Total Titans approached us about collaborating with their site to preview Sunday's game by exchanging some questions and having a writer from each site provide insight on their respective teams. Below are my questions to Tom Gower and his answers; Tom writes for TT and also contributes to Football Outsiders, and we appreciate his time and effort. In turn, I answered some questions from Tom which have been posted here.
Ted - Would you say that the schemes of the Titans have changed significantly with the new coaching regime in place, and if so, how?
Tom - In the run game, I haven't seen much of a change. In the passing game, the wide receivers are having to do much more reading of the defense and route adjustments than were apparent in Mike Heimderdinger's offense, where they pretty much had to run the route of the play as it was called. As you might expect from a wide receiving corps that doesn't have a lot of experience, that's been a work in progress. Matt Hasselbeck is also a much different quarterback than Kerry Collins and Vince Young. Particularly with Young, the Titans were a downfield passing team (they led the league last year in frequency and success rate of passes 21-30 yards downfield). Hasselbeck doesn't have the arm to threaten defensive vertically like that, but is a much more precise thrower on short and intermediate passes, which he used to great effect in picking apart the Ravens' zones last week.
Defensively, there's a much bigger premium on larger defensive linemen. Under departed defensive line coach Jim Washburn, now with the Eagles, the Titans had one of the league's lighter and quicker defensive lines and notably lined up their defensive ends frequently in a wide-9 technique. New defensive coordinator Jerry Gray has them lining up mostly in a more conventional 7-technique on the outside shoulder of the offensive tackles, though they lined up some at wide-9 last week to take advantage of the Ravens' offensive tackles. The defensive tackle rotation looks a lot different, as the Titans added widebodies Shaun Smith from the Chiefs and Jurrell Casey in the draft and last year's defensive tackles Jason Jones, Sen'Derrick Marks, and Malcolm Sheppard have played as much or more end than defensive tackle thus far. The Titans also added size at linebacker by drafting Akeem Ayers, their first true Sam linebacker in the better part of a decade.
Ted - Have you noticed anything in the gameday coaching character of Mike Munchak in the small six-game (four preseason) sample that is of interest? (eg. tendency to go on fourth down, or liberally/conservatively challenge plays)
Tom - Munchak earned a lot of plaudits for going for it last week on fourth and one from the Ravens 10 in a 10-10 game in the third quarter, when a normally conventional Jeff Fisher would have kicked a field goal. He passed up a couple opportunities to call timeouts and run the two-minute drill on offense, which may have just been it wasn't what they wanted to work on. The offense had a couple particularly leisurely fourth-quarter possessions against the Jaguars while trailing, which probably indicates more the parts aren't all on the same page yet than any sort of coaching philosophy.
Ted - Who are some Titans players who fly under the national radar but who are deserving of wider attention?
Tom - Last year's first-round pick, defensive end Derrick Morgan, had a strong game against the Ravens in his season debut after missing most of last year with a knee injury. He's a left defensive end, and I don't think he has the initial quickness or closing speed to be a great NFL edge rusher, but is a stouter defensive end against the run than the Titans have featured in the past and gave Ravens right tackle Michael Oher trouble at times with his bull rush.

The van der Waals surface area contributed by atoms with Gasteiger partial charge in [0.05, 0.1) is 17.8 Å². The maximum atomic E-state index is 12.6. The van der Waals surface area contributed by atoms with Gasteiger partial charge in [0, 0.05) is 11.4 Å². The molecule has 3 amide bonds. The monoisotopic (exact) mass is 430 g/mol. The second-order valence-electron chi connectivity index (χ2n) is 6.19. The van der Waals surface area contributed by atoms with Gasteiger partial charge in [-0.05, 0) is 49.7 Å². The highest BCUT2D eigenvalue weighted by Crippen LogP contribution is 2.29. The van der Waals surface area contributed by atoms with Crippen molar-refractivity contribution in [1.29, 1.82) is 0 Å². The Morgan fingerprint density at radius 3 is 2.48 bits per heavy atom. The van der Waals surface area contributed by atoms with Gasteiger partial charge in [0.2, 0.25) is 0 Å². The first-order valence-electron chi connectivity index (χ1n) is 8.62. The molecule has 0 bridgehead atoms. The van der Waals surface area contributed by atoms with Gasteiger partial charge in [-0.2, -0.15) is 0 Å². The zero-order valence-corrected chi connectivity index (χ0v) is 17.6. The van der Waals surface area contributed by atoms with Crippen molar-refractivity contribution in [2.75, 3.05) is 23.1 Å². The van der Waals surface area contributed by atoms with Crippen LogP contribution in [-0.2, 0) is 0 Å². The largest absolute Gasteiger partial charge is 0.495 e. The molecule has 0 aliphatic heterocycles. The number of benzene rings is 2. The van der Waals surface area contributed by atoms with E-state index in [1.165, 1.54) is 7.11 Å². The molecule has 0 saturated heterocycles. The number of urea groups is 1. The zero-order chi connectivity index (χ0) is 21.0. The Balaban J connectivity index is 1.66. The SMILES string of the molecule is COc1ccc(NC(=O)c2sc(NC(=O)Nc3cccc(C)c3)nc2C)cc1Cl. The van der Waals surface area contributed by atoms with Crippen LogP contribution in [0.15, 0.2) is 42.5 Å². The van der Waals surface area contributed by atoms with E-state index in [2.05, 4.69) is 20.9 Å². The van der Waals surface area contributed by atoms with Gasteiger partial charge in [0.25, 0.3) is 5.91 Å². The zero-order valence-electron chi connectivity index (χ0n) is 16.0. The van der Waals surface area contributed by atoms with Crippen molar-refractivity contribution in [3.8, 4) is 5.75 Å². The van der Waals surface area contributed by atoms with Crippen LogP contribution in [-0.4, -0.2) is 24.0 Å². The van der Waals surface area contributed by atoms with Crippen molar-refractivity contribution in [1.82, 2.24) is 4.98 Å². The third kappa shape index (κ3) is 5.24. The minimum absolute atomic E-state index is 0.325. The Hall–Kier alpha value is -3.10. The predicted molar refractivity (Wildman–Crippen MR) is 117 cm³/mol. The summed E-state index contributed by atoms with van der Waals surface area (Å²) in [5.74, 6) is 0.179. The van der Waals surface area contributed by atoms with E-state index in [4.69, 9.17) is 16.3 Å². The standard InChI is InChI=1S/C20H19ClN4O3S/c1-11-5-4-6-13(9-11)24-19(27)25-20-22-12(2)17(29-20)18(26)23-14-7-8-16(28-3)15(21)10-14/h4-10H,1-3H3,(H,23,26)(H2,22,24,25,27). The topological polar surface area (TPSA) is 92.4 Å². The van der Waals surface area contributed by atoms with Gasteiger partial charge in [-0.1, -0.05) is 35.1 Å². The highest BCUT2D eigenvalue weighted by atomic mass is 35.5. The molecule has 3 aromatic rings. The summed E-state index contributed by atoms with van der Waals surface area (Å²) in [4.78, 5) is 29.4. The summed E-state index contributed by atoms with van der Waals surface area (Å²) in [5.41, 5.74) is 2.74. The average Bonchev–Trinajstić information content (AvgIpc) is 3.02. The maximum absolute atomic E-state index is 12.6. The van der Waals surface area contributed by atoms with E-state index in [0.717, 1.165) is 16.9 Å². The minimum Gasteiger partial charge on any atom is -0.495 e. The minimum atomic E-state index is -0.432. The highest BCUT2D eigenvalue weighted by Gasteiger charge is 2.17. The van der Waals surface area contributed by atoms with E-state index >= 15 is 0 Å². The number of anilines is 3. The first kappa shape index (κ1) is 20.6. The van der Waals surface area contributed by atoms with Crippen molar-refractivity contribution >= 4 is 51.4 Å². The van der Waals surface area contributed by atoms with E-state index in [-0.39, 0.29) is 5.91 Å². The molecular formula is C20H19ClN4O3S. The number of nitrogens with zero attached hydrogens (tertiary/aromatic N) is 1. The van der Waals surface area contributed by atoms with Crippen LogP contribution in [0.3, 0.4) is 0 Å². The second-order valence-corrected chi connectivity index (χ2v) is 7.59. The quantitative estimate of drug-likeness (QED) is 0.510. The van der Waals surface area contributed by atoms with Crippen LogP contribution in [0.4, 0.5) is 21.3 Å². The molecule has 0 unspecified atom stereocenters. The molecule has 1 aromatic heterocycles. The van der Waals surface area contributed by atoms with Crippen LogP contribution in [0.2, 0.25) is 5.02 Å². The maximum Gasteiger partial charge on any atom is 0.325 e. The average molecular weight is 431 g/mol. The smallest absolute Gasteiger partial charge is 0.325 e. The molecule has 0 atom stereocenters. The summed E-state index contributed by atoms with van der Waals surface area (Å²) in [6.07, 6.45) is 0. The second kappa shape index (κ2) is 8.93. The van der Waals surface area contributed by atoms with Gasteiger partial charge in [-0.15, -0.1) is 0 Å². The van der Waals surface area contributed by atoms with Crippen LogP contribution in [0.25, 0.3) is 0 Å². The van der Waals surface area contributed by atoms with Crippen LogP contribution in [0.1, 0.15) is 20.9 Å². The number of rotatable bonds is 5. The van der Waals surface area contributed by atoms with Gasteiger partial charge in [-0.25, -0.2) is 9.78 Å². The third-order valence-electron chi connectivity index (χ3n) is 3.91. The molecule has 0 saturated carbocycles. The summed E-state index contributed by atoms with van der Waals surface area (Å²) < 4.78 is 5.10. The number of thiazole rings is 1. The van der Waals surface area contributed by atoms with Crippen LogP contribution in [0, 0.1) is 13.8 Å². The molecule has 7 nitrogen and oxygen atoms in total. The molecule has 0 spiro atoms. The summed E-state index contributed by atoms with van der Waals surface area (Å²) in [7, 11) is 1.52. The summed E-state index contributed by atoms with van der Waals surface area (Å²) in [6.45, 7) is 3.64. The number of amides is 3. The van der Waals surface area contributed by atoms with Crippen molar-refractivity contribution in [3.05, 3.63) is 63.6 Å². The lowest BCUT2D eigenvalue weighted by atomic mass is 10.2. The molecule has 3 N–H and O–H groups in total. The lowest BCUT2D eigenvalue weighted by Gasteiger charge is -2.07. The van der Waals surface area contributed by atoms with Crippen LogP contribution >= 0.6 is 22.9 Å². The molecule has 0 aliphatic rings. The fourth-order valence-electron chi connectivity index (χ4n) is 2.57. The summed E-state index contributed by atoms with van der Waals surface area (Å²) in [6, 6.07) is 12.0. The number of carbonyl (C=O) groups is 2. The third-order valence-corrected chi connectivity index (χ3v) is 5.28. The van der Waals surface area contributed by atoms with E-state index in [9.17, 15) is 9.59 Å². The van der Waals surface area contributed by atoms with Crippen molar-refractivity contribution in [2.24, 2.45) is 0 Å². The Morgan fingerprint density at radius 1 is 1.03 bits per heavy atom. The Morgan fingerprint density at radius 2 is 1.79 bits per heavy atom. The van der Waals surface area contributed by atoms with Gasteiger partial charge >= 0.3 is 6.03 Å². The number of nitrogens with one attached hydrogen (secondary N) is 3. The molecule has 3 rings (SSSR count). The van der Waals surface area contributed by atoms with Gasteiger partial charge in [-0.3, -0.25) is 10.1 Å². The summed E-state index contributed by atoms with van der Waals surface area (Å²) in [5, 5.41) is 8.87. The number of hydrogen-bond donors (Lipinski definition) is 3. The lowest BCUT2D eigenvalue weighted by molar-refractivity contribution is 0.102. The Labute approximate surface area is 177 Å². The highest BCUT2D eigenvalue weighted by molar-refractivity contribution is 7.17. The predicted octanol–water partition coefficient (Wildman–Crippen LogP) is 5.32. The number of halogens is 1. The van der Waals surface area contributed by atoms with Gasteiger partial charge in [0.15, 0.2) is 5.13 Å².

Offensively, Nate Washington was a disappointment the past two years as a starter after a big free agency signing, but he's played a prominent role in the gameplan the first two games. They've lining him up primarily in the slot working against the nickel and dime defenders and linebackers. I'm not sure they'll attack the Broncos the same way, but even if they don't, I expect him to play a big role as he's the only real veteran receiver on the team and seems to be the one who's picked up the new scheme fastest.
Ted - In light of the Broncos' extreme focus on setting the edge against Chris Johnson in 2010 and their success in limiting his overall productivity by successfully doing so, I'm wondering what you expect the Titans to try to do to get him loose in other ways.
Tom - The Titans seem to have pinned their hopes for better productivity for Chris Johnson this year on improved play by the offensive line, especially LG Leroy Harris, C Eugene Amano, and RG Jake Scott on the interior in their second year of working together, but Scott has continued to struggle and Harris has continued to struggle to get off his initial block to get to the linebacker. They did add Daniel Graham in free agency, so between him and Craig Stevens they now have two tight ends who aren't terrible blockers, but it doesn't seem to have helped. We'll see if they come up with any new wrinkles this week, but frankly I'm not expecting much.
Ted - Do you think the Week 1 Titans or the Week 2 Titans are closer to the consistent 2011 product?
Tom - I came into the year with very low expectations and thought they'd finish about 5-11. The Week 1 performance was about what I was expecting, and I still think they'll end around there on the year. I think the Week 2 game said as much or more about the Ravens than it did about the Titans, namely some injury issues in the secondary giving the Titans better opportunities and Joe Flacco's inability or unwillingness to identify receivers and throw them the ball against the Titans' underneath zones.